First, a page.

New Jack Gilbert Collection

No, I don’t mean there’s a new Jack Gilbert–just a new book by the same old Jack Gilbert. At least I hope it’s the same Jack Gilbert–by that I mean I hope the new poems in this collection are just as rich and delicate and ache-inducing as the others.

To have a new Jack Gilbert book out is pretty exciting and surprising. He’s 87 now, and from the last video of a reading he did in Washington I didn’t think there were going to be more poems coming out of him. Anyway, people who know me know that Gilbert is one of my favorite poets, and I was thrilled to meet him years ago in Newtown, thanks to Allen Hoey.

The book is described as a collected works (I already have all his books) combined with some previously unpublished poems. I don’t know how many or if they’re older or newer, but I’ll go for it anyway. You should too. The New York Times review promises lots of nipples.

Two Memorial Readings for the Late Louis McKee

Philadelphia poet Louis McKee passed away in November 2011. He was a well-respected poet and friend to many in the Philadelphia area and beyond. To celebrate his life and work, two separate memorial readings are being held, one hosted by the Mad Poets Society and another by the Fox Chase Review.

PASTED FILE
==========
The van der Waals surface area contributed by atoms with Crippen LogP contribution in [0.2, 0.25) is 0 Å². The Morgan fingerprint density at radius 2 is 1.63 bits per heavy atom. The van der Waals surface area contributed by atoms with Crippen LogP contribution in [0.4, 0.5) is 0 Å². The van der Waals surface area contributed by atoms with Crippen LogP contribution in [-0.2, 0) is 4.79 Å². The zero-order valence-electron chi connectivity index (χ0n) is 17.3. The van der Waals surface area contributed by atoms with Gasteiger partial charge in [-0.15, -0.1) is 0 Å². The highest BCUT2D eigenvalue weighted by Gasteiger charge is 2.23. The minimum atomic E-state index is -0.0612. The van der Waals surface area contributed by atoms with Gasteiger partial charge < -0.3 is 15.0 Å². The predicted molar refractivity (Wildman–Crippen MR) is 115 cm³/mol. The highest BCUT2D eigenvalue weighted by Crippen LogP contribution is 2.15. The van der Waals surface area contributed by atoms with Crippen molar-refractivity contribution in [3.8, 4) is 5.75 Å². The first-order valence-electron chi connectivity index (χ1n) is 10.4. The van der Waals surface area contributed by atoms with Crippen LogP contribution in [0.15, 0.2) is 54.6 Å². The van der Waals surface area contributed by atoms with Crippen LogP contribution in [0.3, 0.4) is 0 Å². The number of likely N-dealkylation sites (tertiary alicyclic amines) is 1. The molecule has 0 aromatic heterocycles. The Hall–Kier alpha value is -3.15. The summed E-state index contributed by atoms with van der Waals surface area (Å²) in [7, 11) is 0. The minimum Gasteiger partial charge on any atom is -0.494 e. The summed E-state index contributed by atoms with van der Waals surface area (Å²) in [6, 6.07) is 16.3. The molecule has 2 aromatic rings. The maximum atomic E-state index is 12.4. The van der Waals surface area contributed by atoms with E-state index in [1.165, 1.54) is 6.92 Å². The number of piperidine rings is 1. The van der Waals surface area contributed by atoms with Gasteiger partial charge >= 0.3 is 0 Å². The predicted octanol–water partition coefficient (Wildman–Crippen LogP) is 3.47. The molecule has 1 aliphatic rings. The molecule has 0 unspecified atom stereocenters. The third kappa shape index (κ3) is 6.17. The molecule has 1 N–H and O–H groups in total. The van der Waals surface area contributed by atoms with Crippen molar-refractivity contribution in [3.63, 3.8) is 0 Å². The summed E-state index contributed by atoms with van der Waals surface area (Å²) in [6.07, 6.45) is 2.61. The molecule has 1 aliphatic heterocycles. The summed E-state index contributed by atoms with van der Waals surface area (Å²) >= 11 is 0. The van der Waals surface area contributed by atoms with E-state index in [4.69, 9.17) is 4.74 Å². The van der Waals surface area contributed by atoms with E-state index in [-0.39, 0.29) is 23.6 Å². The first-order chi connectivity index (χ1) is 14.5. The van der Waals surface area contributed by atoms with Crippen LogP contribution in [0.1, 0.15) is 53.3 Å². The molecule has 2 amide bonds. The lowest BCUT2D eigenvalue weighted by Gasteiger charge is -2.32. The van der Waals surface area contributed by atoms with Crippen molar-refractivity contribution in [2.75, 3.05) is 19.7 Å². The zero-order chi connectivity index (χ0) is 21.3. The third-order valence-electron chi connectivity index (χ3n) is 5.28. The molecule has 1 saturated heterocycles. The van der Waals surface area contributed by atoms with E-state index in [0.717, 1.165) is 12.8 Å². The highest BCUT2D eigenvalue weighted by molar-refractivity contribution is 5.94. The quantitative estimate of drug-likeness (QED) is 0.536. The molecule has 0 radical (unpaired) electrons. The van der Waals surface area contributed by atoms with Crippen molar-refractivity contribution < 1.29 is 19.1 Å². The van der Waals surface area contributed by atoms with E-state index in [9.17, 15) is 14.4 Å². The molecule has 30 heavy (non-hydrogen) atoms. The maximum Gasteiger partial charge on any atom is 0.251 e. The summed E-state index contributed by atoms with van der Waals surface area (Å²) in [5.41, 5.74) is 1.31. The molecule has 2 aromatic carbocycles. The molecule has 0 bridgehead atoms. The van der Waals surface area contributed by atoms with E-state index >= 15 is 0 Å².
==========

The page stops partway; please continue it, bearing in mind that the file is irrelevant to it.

The first will be next Sunday, March 18 at 1 pm at the Mansion Parlor and Gallery of Media Borough Hall, 301 North Jackson Street, Media, PA 19063. More information on that event can be found here.

The second event will be April 29th at 1:30pm at Ryerss Museum and Library, 7370 Central Avenue, Philadelphia, Pa. 19111. It will feature one of Lou’s former students. More information can be found here. State Representative Michael McGeehan will present a Pennsylvania State Citation in honor of Louis McKee.

Ted Kooser on Nature and Poetry

UNLPublications and Photography.

Below is a continuation of the Q&As I did with several poets on the connection between poetry and nature/wilderness. The first was with Jane Hirshfield, and if you need to get caught up you can see that one here. These Q&A were all done via email. In this one former U.S. Poet Laureate writes briefly about why corporate/business life plays so small a part in the poetry of people who actually work in business for a living (Kooser worked in insurance before he taught at the University of Nebraska-Lincoln).

Do you think writers’ approach to nature/wild has changed in the contemporary world?

No. There are certainly lots of writers using urban life and subjects, and they get a lot of attention, but there is always a steady outflow of poetry and nonfiction about the natural world.

Another way of asking—has our dependence on technology and distance from nature changed poets’ relationship to it?

I don’t think so.

Is nature a good yardstick for measuring our own human issues by?

Certainly. Despite our habit of complicating our lives, we are still natural beings.

You’re a poet who spent a good portion of his life in a business/office environment, yet that world doesn’t surface in your work as frequently as fields, farms, animals or laborers? In general, opening any poetry journal, it’s much easier to find birds, mountains and rivers than it is to find references to inter-office mail, insertion orders or spreadsheets, yet they are probably a larger part of most people’s (and most poets) daily lives. Do you have any thoughts on why that is?